Omar Osama bin Laden bears a striking resemblance to his notorious father — except for the dreadlocks that dangle halfway down his back. Then there's the black leather biker jacket.
The 26-year-old does not renounce his father, al-Qaida leader Osama bin Laden, but in an interview with The Associated Press, he said there is a better way to defend Islam than al-Qaida's militancy: Omar wants to be an "ambassador for peace" between Muslims and the West.
Omar raised a tabloid storm in Britain last year when he married a 52-year-old British woman, Jane Felix-Browne, who took on the name Zaina Alsabah. Now the couple say they want to be advocates, planning a 3,000-mile horse race across North Africa to draw attention to the cause of peace.
"It's about changing the ideas of the Western mind. A lot of people think Arabs — especially the bin Ladens, especially the sons of Osama — are all terrorists. This is not the truth," Omar said last Friday at a cafe in one of Cairo's new shopping malls.
Of course, many may have a hard time getting their mind around the idea of "bin Laden: peacenik."
"Omar thinks he can be a negotiator," said Alsabah, who is trying to bring her husband to Britain. "He's one of the only people who can do this in the world."
Trained at al-Qaida camp
Omar, the fourth eldest of Osama bin Laden's 19 children, lived with his father in Sudan, then moved with him to Afghanistan when Khartoum forced out the al-Qaida leader in 1996.
Omar says he trained in Afghanistan at an al-Qaida camp, but in 2000 he decided there must be another way and he left his father, returning to his homeland Saudi Arabia.
"I don't want to be in that situation to just fight. I like to find another way, and this other way may be like we do now, talking," he said in English. He suggested his father did not oppose his leaving — and Alsabah interjected that Omar was courageous in breaking away, but neither elaborated.
He said he hasn't seen or been in contact with his father since leaving Afghanistan. "He doesn't have e-mail," Omar said. "He doesn't take a telephone ... if he had something like this, they will find him through satellites."
Sees father as defender of Muslims
Omar doesn't criticize his father and says Osama bin Laden is just trying to defend the Islamic world.
"My father thinks he will be good for defending the Arab people and stop anyone from hurting the Arab or Muslim people any place in the world," he said, noting that the West didn't have a problem with his father when he was fighting the Russians in Afghanistan in the 1980s.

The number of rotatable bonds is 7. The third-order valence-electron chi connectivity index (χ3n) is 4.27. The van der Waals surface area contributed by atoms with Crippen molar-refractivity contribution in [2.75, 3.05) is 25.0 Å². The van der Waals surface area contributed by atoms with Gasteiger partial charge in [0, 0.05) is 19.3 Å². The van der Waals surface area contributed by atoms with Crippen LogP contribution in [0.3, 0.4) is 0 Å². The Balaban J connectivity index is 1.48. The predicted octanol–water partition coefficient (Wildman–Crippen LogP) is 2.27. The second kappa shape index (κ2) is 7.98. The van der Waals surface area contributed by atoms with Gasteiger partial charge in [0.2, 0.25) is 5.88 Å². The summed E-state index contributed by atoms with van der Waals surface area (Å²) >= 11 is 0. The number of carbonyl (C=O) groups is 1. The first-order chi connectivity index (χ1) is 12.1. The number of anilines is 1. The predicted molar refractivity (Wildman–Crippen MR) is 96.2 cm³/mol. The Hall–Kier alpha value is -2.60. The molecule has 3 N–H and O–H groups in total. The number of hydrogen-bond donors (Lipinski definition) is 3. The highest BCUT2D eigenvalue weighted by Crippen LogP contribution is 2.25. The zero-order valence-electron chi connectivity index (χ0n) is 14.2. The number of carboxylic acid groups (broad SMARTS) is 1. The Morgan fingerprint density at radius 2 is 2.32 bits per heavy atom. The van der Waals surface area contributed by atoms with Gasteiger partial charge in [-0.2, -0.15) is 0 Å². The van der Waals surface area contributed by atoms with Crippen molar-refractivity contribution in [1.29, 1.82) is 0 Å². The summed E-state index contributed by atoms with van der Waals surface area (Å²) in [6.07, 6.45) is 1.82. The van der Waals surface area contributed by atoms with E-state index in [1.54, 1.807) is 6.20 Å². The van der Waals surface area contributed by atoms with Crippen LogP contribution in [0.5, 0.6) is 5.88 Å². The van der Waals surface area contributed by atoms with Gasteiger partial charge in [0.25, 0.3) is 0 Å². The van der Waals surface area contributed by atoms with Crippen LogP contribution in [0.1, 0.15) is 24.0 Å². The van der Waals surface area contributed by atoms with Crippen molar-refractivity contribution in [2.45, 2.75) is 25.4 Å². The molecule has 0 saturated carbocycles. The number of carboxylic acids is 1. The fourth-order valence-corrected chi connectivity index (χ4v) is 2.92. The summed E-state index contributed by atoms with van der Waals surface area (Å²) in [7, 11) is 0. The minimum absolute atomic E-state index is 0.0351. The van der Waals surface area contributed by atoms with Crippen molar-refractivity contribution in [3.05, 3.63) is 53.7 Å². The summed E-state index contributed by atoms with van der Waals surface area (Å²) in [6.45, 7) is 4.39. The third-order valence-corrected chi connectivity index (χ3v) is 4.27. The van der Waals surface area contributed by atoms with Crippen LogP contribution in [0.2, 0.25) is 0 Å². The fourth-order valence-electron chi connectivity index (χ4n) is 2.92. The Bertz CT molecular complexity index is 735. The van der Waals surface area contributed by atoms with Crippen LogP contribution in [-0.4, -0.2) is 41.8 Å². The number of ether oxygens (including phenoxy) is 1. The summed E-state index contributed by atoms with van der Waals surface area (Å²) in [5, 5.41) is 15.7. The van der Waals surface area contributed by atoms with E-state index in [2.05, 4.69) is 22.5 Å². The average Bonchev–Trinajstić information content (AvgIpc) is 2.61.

Omar is convinced a truce between the West and al-Qaida is possible.
"My father is asking for a truce, but I don't think there is any government (that) respects him. At the same time they do not respect him, why everywhere in the world, they want to fight him? There is a contradiction," he said.
Osama bin Laden, believed to be in hiding in the Pakistan-Afghan border region, offered a truce to Europe in a 2004 audiotape and a conditional truce to the United States in a 2006 message. In November, he called on European nations to pull out of Afghanistan in a message seen by some experts as an effort to reach out to Europe.
But in a series of messages since last fall, he has also been calling for Muslims to rally around jihad, or "holy war," encouraging fighters in Iraq in particular to continue their battles with U.S. and Iraqi forces.
At least two of Osama bin Laden's sons, Hamza and Saad, are believed to have an active role in al-Qaida — with Hamza believed to be operating in the Pakistan-Afghan border zone and Saad thought to be in Iran, perhaps in Iranian custody.
But most of his children, like Omar, live as legitimate businessmen. The family as a whole disowned Osama in 1994 when Saudi Arabia stripped him of his citizenship because of his militant activities. The family is a large and wealthy one — Osama bin Laden's billionaire father Mohammed, who died in 1967, had more than 50 children and founded the Binladen Group, a sprawling construction conglomerate that is given many major building contracts in the kingdom.
Runs contracting company
Since leaving his father's side, Omar has lived in Saudi Arabia, where he runs a contracting company connected with the Binladen Group, and he spends much of his time in Egypt. It was during a desert horseback ride at the Pyramids of Giza that he met his wife. The couple insist that they have had no problems with Egyptian security services. Egyptian security officials did not immediately respond for comment.
Their marriage in April made them tabloid fodder, particularly in Britain, where headlines touted the "granny who married Osama bin Laden's son" — Alsabah, who has married five times, has five grandchildren. She and Omar had interviews with the British Broadcasting Corp. and other British media.
Now they have applied for a visa to Britain. And they are planning their endurance horse race across North Africa, which they hope to start in March. They admit they are still in the planning stages, seeking approval of governments along the route. They are also looking for sponsors to help pay for the event and raise money for child victims of war.
Doesn’t anticipate al-Qaida threats
Omar said they plan to ride 30 miles a day, with periodic weeklong rests in each country.
Teams from around the world will be encouraged to join in what the couple envision as an equine version of the famous Paris-Dakar car rally.
That rally was canceled this year because of fears over terrorist threats made by al-Qaida-affiliated groups in North Africa.
Omar, however, said he isn't worried.
"I heard the rally was stopped because of al-Qaida," he said. "I don't think they are going to stop me."